Because of my sexual orientation. My country is not approve it. If the government know that, they beat you, kill you. And many people are in the prison because of their sexual identity. So that’s why I decide to run away. It was not easy for me to accept my position to my country.
I think, that a long time but there wasn’t any possibility. So, I start first with Iran. I stayed in Iran around two months and after this, we walked in the road, we cross the roads and entered here, in Turkey. I was alone with the strangers, the strangers from Niger, they show me the way.
Yes, and the route they showed me, is the easiest route. […]
No, it’s like, you wake up some day you started to go, you don’t know where you are going. You don’t know exact the way you are going. You just, go go go.
My decision was, go as far as away from my country. And after that, in Iran I met some strangers they told me, they want to come here (Turkey) so we came together.
I was before in Konya. Now I’m in Istanbul. I really don’t know anything about Konya because I was always at home. For the first time I was really afraid so stayed at home. After a while, I started to go out like this.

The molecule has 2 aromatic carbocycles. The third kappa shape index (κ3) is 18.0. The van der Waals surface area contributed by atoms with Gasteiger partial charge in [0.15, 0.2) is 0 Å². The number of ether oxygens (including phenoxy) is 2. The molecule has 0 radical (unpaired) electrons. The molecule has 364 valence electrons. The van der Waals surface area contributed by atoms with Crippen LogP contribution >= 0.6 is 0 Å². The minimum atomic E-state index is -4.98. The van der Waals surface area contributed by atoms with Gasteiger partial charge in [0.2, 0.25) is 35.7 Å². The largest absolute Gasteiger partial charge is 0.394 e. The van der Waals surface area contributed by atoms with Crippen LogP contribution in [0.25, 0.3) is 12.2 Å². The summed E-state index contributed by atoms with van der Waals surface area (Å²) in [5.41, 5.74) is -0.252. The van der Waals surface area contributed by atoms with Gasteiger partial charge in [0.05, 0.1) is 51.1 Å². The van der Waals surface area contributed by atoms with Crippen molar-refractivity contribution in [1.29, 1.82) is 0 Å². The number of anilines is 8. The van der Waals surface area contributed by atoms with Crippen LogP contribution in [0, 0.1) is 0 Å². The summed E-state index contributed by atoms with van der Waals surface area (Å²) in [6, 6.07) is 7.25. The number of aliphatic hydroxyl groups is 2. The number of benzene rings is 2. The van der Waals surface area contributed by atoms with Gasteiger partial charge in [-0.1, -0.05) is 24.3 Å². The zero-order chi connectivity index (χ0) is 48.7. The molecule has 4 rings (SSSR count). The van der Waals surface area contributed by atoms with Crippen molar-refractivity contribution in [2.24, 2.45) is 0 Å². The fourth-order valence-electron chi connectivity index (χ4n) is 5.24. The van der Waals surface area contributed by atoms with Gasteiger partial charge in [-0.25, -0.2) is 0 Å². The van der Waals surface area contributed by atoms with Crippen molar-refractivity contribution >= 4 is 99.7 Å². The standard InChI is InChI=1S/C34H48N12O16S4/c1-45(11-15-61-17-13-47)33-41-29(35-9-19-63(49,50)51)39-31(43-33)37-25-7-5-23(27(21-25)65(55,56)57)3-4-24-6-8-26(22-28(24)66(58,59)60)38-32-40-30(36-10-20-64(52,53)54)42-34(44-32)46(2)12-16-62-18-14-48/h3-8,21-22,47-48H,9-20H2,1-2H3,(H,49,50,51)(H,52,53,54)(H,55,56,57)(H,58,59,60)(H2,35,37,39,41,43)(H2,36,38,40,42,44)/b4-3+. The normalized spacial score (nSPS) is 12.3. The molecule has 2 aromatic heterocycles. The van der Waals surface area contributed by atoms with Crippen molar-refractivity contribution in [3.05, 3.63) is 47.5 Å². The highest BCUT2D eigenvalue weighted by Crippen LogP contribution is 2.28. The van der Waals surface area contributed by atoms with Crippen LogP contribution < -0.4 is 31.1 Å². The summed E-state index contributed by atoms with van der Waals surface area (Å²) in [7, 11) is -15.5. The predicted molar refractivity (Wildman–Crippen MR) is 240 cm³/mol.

Of course Istanbul isn’t better, because… Istanbul is really difficult. Many situation is not comfortable, in Istanbul there is no human rights.
They do what they want. Turkey is very difficult. You stay your home and suddenly home owner can come and say “go out!” You didn’t do nothing. Many many things, but for now I don’t have a choice. It was difficult, it was very cold. When I first arrived in Istanbul, it’s very very cold. That’s why I tell you I didn’t know Konya, I was always at home. Istanbul was too much cold, yeah. And also you afraid about police, you don’t know the situation in the country, you see maybe if I go to outside, police can catch me.
Nadège is 34 years old and comes from Cameroon. Two years ago, she fled to Turkey because she was in danger in her home country due to her sexual orientation. In Cameroon, homosexual acts are sanctioned by law, and arrests and convictions are frequent. Sexual identity is largely tabooed by society, and there is also agitation and open violence. In 2013, the Cameroonian journalist and gay activist Eric Ohena Lembembe was murdered.
This interview was conducted in English by Elif Yenigun for the We Refugees Archive in May 2021 in Istanbul.